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February 26, 2005

Medellin v. Dretke: The Treaty Power and U.S. COurts

The WSJ yesterday had an op-ed on Medellin v. Dretke which Julian Ku comments on (via VC). A Mexican was convicted of murder in Texas. The police, contrary to a treat the US had signed, had not told him he could talk to his consul. The matter was brought to a foreign court, the ICJ, which said that the Mexican and about 40 others had to be retried. The question before the U.S. Supreme Court is whether this order should be carried out.

This is crazy stuff. Here are two reasons not mentioned in the WSJ op-ed. First. the U.S. violates this part of the treaty routinely. There are literally tens of thousands of foreigners in prison who were not informed they could see their consul, ordinarily because they wouldn't do it even if they were informed. Is the proper remedy to go to the expense of retrying them all? -- Only if you are a foreign court that cares more about politics than common sense. Second, this violates separation of powers in a big way. Treaties are ratified only by the Senate, not by the House of Representatives, and state criminal laws are made by state legislatures interpreted by state supreme courts, not the U.S. Supreme Court or some foreign court. If the Senate can ratify a treaty that regulates criminal procedure, then it can bypass getting 50% of the House to vote for the bill. Also, it can bypass the state governments (and federal courts) and give control to a foreign court. In fact, the Senate could arrange for a foreign court to be especially made for the occasion, composed of members of the Senate on holiday in Geneva.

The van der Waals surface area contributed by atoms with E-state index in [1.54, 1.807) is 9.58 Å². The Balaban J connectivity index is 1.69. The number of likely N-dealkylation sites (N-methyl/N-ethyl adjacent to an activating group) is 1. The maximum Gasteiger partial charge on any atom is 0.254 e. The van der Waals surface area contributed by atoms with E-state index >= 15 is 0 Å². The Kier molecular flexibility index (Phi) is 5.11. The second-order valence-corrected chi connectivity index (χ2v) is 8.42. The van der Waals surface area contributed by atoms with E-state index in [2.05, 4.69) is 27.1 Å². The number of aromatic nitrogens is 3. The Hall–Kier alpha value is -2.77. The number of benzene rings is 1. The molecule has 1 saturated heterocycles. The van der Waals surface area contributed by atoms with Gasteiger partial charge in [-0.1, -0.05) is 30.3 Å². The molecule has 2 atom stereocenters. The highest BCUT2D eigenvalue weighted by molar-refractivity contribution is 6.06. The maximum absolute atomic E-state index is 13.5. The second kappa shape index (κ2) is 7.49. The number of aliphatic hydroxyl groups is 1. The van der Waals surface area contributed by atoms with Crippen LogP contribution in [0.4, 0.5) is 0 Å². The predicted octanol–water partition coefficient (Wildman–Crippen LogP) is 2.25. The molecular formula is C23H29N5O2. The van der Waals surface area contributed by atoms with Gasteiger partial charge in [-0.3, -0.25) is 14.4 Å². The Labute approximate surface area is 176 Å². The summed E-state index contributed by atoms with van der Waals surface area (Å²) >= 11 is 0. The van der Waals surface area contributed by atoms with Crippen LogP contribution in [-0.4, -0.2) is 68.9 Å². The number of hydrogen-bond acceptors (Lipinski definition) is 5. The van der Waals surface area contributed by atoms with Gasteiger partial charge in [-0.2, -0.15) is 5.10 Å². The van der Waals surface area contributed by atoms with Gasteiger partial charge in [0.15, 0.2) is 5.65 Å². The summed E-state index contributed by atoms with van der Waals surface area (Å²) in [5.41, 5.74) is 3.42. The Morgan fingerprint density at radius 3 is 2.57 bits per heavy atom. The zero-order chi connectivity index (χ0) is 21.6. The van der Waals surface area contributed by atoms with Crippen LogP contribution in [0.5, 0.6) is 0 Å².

Here's how it could work. 1. The President and Senate make a treaty with Haiti saying that any legal dispute involving corporations partly owned by Haitians will be tried in the new SuperFair Court of Universal Justice in Geneva. 2. A helpful Haitian citizen buys one share of each U.S. corporation. 3. The SCUJ is set up, with membership consisting of the members of the U.S. Senate, ex officio, plus one Haitian judge. Bingo! We've exempted corporations from U.S. law.

Here's some info on Meddelin from a pro-ICJ amicus brief:

The Vienna Convention provides that foreign nationals must be informed of their right to communicate with consular officials when they are arrested or detained in any manner. Vienna Convention, art. 36, para. 1. ...

Significantly, the United States has also signed and ratified the Optional Protocol to the Vienna Convention. By doing so, it recognized that the ICJ’s "interpretation or application of the Convention" is authoritative. Optional Protocol, Preamble; art. I.

Posted by erasmuse at February 26, 2005 11:34 AM

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